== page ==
The Wellcome Trust is one of the UK’s most interesting charities (and, incidentally, its largest). The Trust, which bankrolls scientific and medical research, nearly bought the Athletes’ Village at the Olympics site (before being gazumped by the Qatari sovereign wealth fund), and owns a £255m slice of Marks & Spencer, a £216m stake in Vodafone and an undisclosed amount of Wonga, among its £14.5bn of investments.
Now it turns out the charity owns ‘more than 1%’ of Twitter, plus a $185m slice of Facebook. Wellcome admitted it in its annual report this morning: ‘accounting rules… required us to recognise the post-year end IPO of Twitter, where our stake… was marked up by more than $100m.’ Looking at the company’s current share price of $56, that puts Wellcome’s stake at about $313m.
Peter Pereira Gray, the managing director of Wellcome’s investment division, told MT this morning that the charity had invested in Twitter about two years ago.
‘We’re long-standing investors [in startups]. Our first venture fund investments were back in 1993, so 20 years ago. Lots of institutions have given up on venture – but last year our whole venture exposure delivered us an 18% return.’
Pereira Gray added that Wellcome had acquired its stake in Twitter privately ‘from founders and employees who wanted some liquidity. The company wanted an investor it could trust.’
The annual report showed Wellcome produced a total investment return of 18.4% in the year to the end of September, financing £656m of spending and donations, so its strategy clearly works. Its average return since October 1985 has been 10.9% - way above that of most of its rivals.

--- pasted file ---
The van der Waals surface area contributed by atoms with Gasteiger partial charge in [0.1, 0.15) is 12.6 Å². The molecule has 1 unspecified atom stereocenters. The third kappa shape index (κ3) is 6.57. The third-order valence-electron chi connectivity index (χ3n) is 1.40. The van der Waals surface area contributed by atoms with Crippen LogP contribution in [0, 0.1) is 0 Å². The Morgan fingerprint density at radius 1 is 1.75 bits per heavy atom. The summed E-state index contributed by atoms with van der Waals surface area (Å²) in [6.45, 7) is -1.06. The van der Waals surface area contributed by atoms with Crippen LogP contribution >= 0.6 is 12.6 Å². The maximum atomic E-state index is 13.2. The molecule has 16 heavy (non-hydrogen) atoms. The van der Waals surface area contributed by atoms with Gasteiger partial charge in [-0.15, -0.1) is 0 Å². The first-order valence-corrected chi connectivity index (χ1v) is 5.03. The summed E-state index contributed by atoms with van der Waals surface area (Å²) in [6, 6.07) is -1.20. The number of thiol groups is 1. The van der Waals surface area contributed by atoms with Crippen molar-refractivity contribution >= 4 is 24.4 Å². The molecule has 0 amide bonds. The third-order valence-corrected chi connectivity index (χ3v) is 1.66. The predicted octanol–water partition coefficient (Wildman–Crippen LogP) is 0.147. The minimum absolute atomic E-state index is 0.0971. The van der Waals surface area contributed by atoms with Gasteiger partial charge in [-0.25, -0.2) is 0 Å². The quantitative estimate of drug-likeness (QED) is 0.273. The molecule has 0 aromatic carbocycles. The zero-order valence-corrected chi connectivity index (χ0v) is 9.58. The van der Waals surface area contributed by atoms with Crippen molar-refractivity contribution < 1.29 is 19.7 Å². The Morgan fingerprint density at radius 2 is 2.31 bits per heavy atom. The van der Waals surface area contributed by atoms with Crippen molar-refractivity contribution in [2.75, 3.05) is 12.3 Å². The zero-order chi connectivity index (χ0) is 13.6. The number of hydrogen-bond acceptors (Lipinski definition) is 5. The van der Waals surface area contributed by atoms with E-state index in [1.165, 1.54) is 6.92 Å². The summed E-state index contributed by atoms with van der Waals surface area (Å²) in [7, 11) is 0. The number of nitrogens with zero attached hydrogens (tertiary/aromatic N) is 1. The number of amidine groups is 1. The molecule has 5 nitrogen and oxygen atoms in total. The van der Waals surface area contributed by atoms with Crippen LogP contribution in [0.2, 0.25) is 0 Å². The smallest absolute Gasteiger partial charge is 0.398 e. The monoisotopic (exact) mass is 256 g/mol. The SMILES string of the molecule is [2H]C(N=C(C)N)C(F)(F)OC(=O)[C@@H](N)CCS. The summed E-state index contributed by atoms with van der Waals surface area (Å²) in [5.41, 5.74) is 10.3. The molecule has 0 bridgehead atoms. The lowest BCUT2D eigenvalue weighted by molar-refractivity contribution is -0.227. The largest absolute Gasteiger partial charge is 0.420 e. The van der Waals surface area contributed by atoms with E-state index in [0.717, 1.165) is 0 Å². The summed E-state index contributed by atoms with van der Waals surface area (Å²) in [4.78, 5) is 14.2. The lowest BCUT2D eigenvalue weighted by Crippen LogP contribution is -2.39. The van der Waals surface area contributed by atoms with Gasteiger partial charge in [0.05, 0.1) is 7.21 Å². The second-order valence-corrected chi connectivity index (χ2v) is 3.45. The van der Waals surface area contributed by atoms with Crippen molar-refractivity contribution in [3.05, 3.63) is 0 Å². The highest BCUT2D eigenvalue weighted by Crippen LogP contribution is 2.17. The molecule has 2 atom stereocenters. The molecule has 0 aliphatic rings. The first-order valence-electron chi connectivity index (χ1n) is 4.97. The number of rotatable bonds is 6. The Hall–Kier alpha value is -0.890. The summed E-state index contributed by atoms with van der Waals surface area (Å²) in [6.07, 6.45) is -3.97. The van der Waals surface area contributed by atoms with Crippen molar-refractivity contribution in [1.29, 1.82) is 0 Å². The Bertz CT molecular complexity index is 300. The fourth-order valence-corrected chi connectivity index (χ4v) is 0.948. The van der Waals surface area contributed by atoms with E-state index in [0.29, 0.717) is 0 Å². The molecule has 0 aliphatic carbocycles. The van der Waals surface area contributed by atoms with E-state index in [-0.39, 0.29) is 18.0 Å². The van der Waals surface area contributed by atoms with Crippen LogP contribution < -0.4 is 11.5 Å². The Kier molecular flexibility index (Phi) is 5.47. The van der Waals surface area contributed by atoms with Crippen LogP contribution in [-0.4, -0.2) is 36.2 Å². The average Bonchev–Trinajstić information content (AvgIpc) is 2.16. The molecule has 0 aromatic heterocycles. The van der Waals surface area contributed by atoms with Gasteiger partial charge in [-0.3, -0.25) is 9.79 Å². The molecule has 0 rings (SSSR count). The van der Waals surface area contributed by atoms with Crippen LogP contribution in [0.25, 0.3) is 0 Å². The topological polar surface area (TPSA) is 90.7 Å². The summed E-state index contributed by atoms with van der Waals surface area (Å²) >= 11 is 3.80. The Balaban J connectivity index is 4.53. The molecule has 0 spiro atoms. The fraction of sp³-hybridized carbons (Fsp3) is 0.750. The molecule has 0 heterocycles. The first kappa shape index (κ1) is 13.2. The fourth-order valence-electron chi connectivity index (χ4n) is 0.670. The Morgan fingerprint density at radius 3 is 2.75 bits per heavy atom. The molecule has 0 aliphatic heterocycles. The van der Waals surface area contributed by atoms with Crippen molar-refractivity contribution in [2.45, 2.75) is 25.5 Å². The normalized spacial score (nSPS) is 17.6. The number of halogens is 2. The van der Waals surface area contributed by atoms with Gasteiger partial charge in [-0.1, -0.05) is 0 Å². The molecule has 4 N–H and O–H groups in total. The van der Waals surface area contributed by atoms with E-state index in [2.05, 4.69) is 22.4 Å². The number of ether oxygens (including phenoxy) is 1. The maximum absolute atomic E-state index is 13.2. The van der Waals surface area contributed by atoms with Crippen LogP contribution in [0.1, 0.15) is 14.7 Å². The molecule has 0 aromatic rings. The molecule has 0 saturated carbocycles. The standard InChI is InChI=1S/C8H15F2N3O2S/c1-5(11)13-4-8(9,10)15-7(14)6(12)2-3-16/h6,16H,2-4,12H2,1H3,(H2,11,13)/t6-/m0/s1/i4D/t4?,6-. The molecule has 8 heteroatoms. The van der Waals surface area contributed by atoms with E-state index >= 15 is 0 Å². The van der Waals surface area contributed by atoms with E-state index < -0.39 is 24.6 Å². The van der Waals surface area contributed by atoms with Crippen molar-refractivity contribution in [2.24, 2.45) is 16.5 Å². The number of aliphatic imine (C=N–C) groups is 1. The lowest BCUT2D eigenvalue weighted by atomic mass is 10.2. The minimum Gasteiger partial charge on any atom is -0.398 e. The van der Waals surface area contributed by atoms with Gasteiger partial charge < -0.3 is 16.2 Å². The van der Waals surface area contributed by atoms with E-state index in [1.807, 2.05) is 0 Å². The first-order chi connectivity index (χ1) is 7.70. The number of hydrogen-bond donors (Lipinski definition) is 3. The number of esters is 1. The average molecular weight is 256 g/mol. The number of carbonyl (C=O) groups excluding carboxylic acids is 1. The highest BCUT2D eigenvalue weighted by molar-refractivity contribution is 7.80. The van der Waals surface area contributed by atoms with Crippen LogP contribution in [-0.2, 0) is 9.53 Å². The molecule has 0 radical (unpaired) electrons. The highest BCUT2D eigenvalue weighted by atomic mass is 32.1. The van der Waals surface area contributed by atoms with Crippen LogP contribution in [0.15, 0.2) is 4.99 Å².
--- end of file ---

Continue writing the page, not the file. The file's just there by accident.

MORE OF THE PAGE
Wellcome wasn’t the only one casting its benevolent eye over tech companies today. Facebook, which is rapidly becoming one of Silicon Valley’s most prolific investors, has just bought a start-up called SportStream, which – you guessed it – analyses mentions of sport on social media.
The acquisition comes a few weeks after Apple bought not-dissimilar firm Topsy Labs, which uses data from Twitter to track sentiment on various brands.
In the grand tradition of Silicon Valley giants, Facebook explained what it wants to do with SportStream without actually explaining anything at all. In a blog post, Justin Osofsky, the company’s snappily-titled vice president of media partnerships and global operations, said it plans to ‘meaningfully improve the ability for all our partners to access and utilize the insights from Facebook’s tools.’ So there you go. Clear as day.
Facebook has, to be fair, been looking at Twitter-style ‘search by subject’, introducing hashtags and trending topics to make it easier to find out about something you’re interested in. Semantic search (search which puts the query into context to generate the most relevant results) what may have been the buzzword du jour in about 2008, but actually social media is paying closer and closer attention to it. Google may be the king of search at the moment, but expect the fight for its crown to be the big battle of 2014.